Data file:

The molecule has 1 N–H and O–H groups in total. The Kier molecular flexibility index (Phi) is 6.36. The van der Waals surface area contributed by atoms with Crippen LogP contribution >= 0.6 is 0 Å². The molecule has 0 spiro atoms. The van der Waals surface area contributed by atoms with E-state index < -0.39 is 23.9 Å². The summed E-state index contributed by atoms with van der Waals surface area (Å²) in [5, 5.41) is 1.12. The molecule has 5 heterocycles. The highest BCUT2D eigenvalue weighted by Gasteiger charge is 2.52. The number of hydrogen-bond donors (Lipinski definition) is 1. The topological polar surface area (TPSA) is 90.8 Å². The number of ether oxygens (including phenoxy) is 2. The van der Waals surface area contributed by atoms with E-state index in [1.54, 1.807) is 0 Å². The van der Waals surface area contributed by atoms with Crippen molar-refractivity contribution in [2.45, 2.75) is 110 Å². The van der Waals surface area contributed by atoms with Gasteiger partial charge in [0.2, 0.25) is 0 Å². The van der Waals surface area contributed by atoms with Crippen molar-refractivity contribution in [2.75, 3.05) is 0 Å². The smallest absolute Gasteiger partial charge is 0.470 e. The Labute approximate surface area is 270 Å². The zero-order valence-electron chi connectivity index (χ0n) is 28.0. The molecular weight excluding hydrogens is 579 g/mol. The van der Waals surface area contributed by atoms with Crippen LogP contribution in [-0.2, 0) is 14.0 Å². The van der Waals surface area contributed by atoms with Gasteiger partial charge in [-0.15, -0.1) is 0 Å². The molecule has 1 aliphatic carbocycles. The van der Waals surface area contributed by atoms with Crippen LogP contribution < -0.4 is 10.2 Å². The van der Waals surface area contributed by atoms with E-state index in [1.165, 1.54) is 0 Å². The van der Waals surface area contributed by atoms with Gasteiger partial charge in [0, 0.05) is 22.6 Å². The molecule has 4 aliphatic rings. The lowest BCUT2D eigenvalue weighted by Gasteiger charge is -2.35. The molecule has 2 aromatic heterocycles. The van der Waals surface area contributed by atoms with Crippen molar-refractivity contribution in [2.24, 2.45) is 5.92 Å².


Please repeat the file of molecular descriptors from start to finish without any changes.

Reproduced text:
The molecule has 1 N–H and O–H groups in total. The Kier molecular flexibility index (Phi) is 6.36. The van der Waals surface area contributed by atoms with Crippen LogP contribution >= 0.6 is 0 Å². The molecule has 0 spiro atoms. The van der Waals surface area contributed by atoms with E-state index < -0.39 is 23.9 Å². The summed E-state index contributed by atoms with van der Waals surface area (Å²) in [5, 5.41) is 1.12. The molecule has 5 heterocycles. The highest BCUT2D eigenvalue weighted by Gasteiger charge is 2.52. The number of hydrogen-bond donors (Lipinski definition) is 1. The topological polar surface area (TPSA) is 90.8 Å². The number of ether oxygens (including phenoxy) is 2. The van der Waals surface area contributed by atoms with E-state index in [1.54, 1.807) is 0 Å². The van der Waals surface area contributed by atoms with Crippen molar-refractivity contribution in [2.45, 2.75) is 110 Å². The van der Waals surface area contributed by atoms with Gasteiger partial charge in [0.2, 0.25) is 0 Å². The van der Waals surface area contributed by atoms with Crippen molar-refractivity contribution in [2.75, 3.05) is 0 Å². The smallest absolute Gasteiger partial charge is 0.470 e. The Labute approximate surface area is 270 Å². The zero-order valence-electron chi connectivity index (χ0n) is 28.0. The molecular weight excluding hydrogens is 579 g/mol. The van der Waals surface area contributed by atoms with Crippen LogP contribution in [-0.2, 0) is 14.0 Å². The van der Waals surface area contributed by atoms with Gasteiger partial charge in [-0.15, -0.1) is 0 Å². The molecule has 1 aliphatic carbocycles. The van der Waals surface area contributed by atoms with Crippen LogP contribution < -0.4 is 10.2 Å². The van der Waals surface area contributed by atoms with E-state index in [1.165, 1.54) is 0 Å². The van der Waals surface area contributed by atoms with Gasteiger partial charge in [0, 0.05) is 22.6 Å². The molecule has 4 aliphatic rings. The lowest BCUT2D eigenvalue weighted by Gasteiger charge is -2.35. The molecule has 2 aromatic heterocycles. The van der Waals surface area contributed by atoms with Crippen molar-refractivity contribution in [2.24, 2.45) is 5.92 Å².